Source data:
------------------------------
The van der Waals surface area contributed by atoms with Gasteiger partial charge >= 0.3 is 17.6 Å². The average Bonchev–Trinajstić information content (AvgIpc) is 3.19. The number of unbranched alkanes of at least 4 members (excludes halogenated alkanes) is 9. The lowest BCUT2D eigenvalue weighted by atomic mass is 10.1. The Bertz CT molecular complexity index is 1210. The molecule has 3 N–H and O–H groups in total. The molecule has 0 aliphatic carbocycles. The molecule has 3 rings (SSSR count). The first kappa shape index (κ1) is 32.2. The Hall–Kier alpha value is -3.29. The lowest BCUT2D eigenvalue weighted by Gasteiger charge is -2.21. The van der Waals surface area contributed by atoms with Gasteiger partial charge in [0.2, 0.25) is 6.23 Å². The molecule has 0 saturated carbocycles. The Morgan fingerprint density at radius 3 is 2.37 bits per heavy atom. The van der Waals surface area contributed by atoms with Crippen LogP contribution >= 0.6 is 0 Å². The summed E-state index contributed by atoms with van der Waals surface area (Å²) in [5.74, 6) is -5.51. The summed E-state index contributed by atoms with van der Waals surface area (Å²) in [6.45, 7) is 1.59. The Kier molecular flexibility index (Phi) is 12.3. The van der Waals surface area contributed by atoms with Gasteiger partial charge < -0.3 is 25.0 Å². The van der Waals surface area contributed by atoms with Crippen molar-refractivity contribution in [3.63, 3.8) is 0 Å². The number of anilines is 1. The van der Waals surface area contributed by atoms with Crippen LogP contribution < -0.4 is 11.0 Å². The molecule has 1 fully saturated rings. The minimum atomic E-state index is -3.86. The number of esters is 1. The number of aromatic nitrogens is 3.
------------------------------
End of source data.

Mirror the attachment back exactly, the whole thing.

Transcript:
The van der Waals surface area contributed by atoms with Gasteiger partial charge >= 0.3 is 17.6 Å². The average Bonchev–Trinajstić information content (AvgIpc) is 3.19. The number of unbranched alkanes of at least 4 members (excludes halogenated alkanes) is 9. The lowest BCUT2D eigenvalue weighted by atomic mass is 10.1. The Bertz CT molecular complexity index is 1210. The molecule has 3 N–H and O–H groups in total. The molecule has 0 aliphatic carbocycles. The molecule has 3 rings (SSSR count). The first kappa shape index (κ1) is 32.2. The Hall–Kier alpha value is -3.29. The lowest BCUT2D eigenvalue weighted by Gasteiger charge is -2.21. The van der Waals surface area contributed by atoms with Gasteiger partial charge in [0.2, 0.25) is 6.23 Å². The molecule has 0 saturated carbocycles. The Morgan fingerprint density at radius 3 is 2.37 bits per heavy atom. The van der Waals surface area contributed by atoms with Crippen LogP contribution >= 0.6 is 0 Å². The summed E-state index contributed by atoms with van der Waals surface area (Å²) in [5.74, 6) is -5.51. The summed E-state index contributed by atoms with van der Waals surface area (Å²) in [6.45, 7) is 1.59. The Kier molecular flexibility index (Phi) is 12.3. The van der Waals surface area contributed by atoms with Gasteiger partial charge < -0.3 is 25.0 Å². The van der Waals surface area contributed by atoms with Crippen molar-refractivity contribution in [3.63, 3.8) is 0 Å². The number of anilines is 1. The van der Waals surface area contributed by atoms with Crippen LogP contribution < -0.4 is 11.0 Å². The molecule has 1 fully saturated rings. The minimum atomic E-state index is -3.86. The number of esters is 1. The number of aromatic nitrogens is 3.